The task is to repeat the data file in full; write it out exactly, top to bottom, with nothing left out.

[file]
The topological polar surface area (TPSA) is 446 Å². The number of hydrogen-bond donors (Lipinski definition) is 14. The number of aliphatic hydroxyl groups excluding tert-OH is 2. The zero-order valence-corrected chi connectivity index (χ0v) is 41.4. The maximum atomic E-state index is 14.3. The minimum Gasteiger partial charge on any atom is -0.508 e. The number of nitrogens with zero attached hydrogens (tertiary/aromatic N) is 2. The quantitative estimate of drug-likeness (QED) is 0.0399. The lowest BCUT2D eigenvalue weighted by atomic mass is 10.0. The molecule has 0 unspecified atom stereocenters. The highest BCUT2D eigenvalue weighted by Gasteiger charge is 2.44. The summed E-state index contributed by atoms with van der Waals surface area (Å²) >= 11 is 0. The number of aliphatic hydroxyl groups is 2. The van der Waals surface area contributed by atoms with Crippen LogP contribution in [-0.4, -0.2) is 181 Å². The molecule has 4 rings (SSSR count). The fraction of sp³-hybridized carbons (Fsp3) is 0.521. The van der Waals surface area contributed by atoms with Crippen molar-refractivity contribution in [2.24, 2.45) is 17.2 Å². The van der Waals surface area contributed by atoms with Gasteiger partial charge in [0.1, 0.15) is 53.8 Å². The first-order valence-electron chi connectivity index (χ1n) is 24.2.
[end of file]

The topological polar surface area (TPSA) is 446 Å². The number of hydrogen-bond donors (Lipinski definition) is 14. The number of aliphatic hydroxyl groups excluding tert-OH is 2. The zero-order valence-corrected chi connectivity index (χ0v) is 41.4. The maximum atomic E-state index is 14.3. The minimum Gasteiger partial charge on any atom is -0.508 e. The number of nitrogens with zero attached hydrogens (tertiary/aromatic N) is 2. The quantitative estimate of drug-likeness (QED) is 0.0399. The lowest BCUT2D eigenvalue weighted by atomic mass is 10.0. The molecule has 0 unspecified atom stereocenters. The highest BCUT2D eigenvalue weighted by Gasteiger charge is 2.44. The summed E-state index contributed by atoms with van der Waals surface area (Å²) >= 11 is 0. The number of aliphatic hydroxyl groups is 2. The van der Waals surface area contributed by atoms with Crippen LogP contribution in [-0.4, -0.2) is 181 Å². The molecule has 4 rings (SSSR count). The fraction of sp³-hybridized carbons (Fsp3) is 0.521. The van der Waals surface area contributed by atoms with Crippen molar-refractivity contribution in [2.24, 2.45) is 17.2 Å². The van der Waals surface area contributed by atoms with Gasteiger partial charge in [0.1, 0.15) is 53.8 Å². The first-order valence-electron chi connectivity index (χ1n) is 24.2.